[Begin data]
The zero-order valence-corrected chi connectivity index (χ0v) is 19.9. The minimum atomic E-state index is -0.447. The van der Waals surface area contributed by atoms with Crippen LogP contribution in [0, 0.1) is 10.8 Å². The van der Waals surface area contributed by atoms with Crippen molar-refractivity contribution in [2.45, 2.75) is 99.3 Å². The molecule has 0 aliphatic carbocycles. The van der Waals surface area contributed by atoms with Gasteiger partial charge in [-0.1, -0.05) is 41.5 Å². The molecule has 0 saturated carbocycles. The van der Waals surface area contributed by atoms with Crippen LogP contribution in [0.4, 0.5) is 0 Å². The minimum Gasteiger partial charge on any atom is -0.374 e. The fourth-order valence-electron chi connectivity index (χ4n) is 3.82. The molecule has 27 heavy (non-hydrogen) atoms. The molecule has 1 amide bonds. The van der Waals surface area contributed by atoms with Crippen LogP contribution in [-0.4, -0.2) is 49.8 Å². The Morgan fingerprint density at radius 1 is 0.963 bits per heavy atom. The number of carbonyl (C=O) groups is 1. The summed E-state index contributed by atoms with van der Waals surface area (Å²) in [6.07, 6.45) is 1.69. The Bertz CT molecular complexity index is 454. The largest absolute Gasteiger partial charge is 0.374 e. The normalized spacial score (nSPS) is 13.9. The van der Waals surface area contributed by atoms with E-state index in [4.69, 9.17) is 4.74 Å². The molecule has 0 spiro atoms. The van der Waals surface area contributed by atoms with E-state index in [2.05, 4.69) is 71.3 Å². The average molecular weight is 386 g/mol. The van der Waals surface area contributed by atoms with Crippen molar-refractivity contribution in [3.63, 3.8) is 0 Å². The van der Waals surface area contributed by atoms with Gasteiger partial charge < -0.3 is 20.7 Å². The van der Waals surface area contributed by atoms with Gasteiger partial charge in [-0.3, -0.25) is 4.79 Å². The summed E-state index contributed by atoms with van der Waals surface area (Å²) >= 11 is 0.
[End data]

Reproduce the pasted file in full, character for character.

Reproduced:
The zero-order valence-corrected chi connectivity index (χ0v) is 19.9. The minimum atomic E-state index is -0.447. The van der Waals surface area contributed by atoms with Crippen LogP contribution in [0, 0.1) is 10.8 Å². The van der Waals surface area contributed by atoms with Crippen molar-refractivity contribution in [2.45, 2.75) is 99.3 Å². The molecule has 0 aliphatic carbocycles. The van der Waals surface area contributed by atoms with Gasteiger partial charge in [-0.1, -0.05) is 41.5 Å². The molecule has 0 saturated carbocycles. The van der Waals surface area contributed by atoms with Crippen LogP contribution in [0.4, 0.5) is 0 Å². The minimum Gasteiger partial charge on any atom is -0.374 e. The fourth-order valence-electron chi connectivity index (χ4n) is 3.82. The molecule has 27 heavy (non-hydrogen) atoms. The molecule has 1 amide bonds. The van der Waals surface area contributed by atoms with Crippen LogP contribution in [-0.4, -0.2) is 49.8 Å². The Morgan fingerprint density at radius 1 is 0.963 bits per heavy atom. The number of carbonyl (C=O) groups is 1. The summed E-state index contributed by atoms with van der Waals surface area (Å²) in [6.07, 6.45) is 1.69. The Bertz CT molecular complexity index is 454. The largest absolute Gasteiger partial charge is 0.374 e. The normalized spacial score (nSPS) is 13.9. The van der Waals surface area contributed by atoms with E-state index in [4.69, 9.17) is 4.74 Å². The molecule has 0 spiro atoms. The van der Waals surface area contributed by atoms with E-state index in [2.05, 4.69) is 71.3 Å². The average molecular weight is 386 g/mol. The van der Waals surface area contributed by atoms with Crippen molar-refractivity contribution in [3.63, 3.8) is 0 Å². The van der Waals surface area contributed by atoms with Gasteiger partial charge < -0.3 is 20.7 Å². The van der Waals surface area contributed by atoms with Gasteiger partial charge in [-0.3, -0.25) is 4.79 Å². The summed E-state index contributed by atoms with van der Waals surface area (Å²) >= 11 is 0.